What happens in Majid Majidi’s films is driven purely by the spiritual state of the protagonist, so much so that the trilling of a bird becomes an expression of the inner life. A cup of tea left untouched is an abandonment. The water in a garden pool, imbricated with the reflections of surrounding trees, is a shimmering sign of family devotion. In The Willow Tree, darkness represents the one hope for renewal.

Youssef (Parvis Parastui), Majidi’s protagonist, has been blind since childhood. He lives with his wife and child in a comfortable home with a patio that overlooks a carefully tended garden. By every measure, Youssef’s life is idyllic: He is successful in his work as an academic, and he is happy in his marriage to Roya (Roya Taymourian). When he suddenly becomes ill—his eyes begin to burn and tear—a well-heeled uncle offers to send him to France for treatment. While Youssef is at the hospital, his doctor discovers that his sight can be restored, but only after an operation that will require many weeks of recovery.

Despite the prospect of regaining his sight, Youssef soon becomes despondent because of his long separation from his family. That’s when Mr. Cashani (Ahmad Gawaheri) comes to visit—the man who eats walnuts. Walnut trees enjoy a mythical status in Iran; they’re sometimes planted to celebrate the birth of a child. Mr. Cashani is obviously an avatar, and his appearance signals yet another blessing in Youssef’s life: At each turn, Youssef has been given everything he needs to live well. His mother, with whom he still shares a close relationship, cared for him as a child, and now his wife provides a cloak of affection and safety for him. Youssef’s baby daughter represents a source of joy, and hope for his old age.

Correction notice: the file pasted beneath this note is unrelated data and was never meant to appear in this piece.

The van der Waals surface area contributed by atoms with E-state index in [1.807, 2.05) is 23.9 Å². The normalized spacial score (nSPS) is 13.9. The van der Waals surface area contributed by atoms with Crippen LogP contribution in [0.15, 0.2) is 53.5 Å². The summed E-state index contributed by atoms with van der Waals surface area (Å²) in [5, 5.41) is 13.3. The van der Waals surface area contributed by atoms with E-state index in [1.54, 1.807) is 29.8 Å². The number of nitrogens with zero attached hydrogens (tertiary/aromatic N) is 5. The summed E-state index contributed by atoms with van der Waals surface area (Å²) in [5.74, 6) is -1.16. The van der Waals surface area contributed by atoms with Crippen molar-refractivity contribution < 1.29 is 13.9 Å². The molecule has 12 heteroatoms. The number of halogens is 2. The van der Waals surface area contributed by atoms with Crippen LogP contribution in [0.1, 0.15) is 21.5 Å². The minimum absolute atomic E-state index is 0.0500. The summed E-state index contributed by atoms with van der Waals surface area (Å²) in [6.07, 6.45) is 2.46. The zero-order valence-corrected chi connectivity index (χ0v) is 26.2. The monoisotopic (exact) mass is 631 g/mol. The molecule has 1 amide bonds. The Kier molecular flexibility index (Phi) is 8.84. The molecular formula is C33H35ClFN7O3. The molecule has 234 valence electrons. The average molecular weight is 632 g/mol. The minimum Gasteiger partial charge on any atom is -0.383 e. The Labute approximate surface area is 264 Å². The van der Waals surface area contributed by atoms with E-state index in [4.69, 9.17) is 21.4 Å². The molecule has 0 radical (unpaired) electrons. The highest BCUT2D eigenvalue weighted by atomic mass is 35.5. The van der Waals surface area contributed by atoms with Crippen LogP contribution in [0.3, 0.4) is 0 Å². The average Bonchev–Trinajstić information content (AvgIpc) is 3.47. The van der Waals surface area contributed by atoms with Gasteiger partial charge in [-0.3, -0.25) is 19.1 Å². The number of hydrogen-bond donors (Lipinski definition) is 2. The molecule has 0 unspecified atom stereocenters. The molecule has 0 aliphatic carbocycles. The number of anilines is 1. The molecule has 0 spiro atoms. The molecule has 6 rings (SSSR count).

Like Majidi’s The Color of Paradise (1999), the story of a blind boy, The Willow Tree opens on a black screen. For a few moments, we hear only conversation, and inhabit the world as Youssef does. It’s an incredibly intimate experience, but the spell is broken when Majidi switches to an objective view of his protagonist. Immediately, we are hurled into a world of color and motion. Birdsong, and the sound of the brook beside which Youssef and his daughter are sitting, recede. In comparison to the black screen, to the hegemony of voices and of nature, the image is astonishingly inadequate. Thrust into this material world, we are given a preview of what Youssef will feel when he regains his sight.

The Willow Tree represents a departure for Majidi, whose previous films, including Baran (2001) and Children of Heaven (1997)—the first Iranian film to be nominated for a Foreign-Language Oscar—focused mostly on less affluent Iranians and on children. The larger transformation, however, appears to be Majidi’s relative skepticism: Once his sight is restored, Youssef’s hunger for the material world explodes, and he becomes prey to the sensations which lead, inevitably, to spiritual poverty. In Majidi’s eyes, Youssef is Adam fallen from Paradise.

Youssef’s blindness is obviously metaphorical and, on the surface, The Willow Tree is a parable, a warning to those who, like Youssef, fail to recognize the Paradise of their own lives. On the other hand, Majidi’s films are so nuanced, it is impossible to stay with first impressions. Here, the filmmaker compels us to see in the dark, to recognize beauty in the absence of color and light. While Majidi may forgive us for being blinded by the material world, as he forgives Youssef, he also implies that there is no palpable redemption in a return to the inner life. At the end of The Willow Tree, Youssef is in a downward spiral, seduced by the prospect that all he once was unable to possess because of his blindness now lies within his grasp. Actually, objective reality proves far more ephemeral. Only in the dark, Majidi insists, in the inner chambers of our hearts, do we see clearly.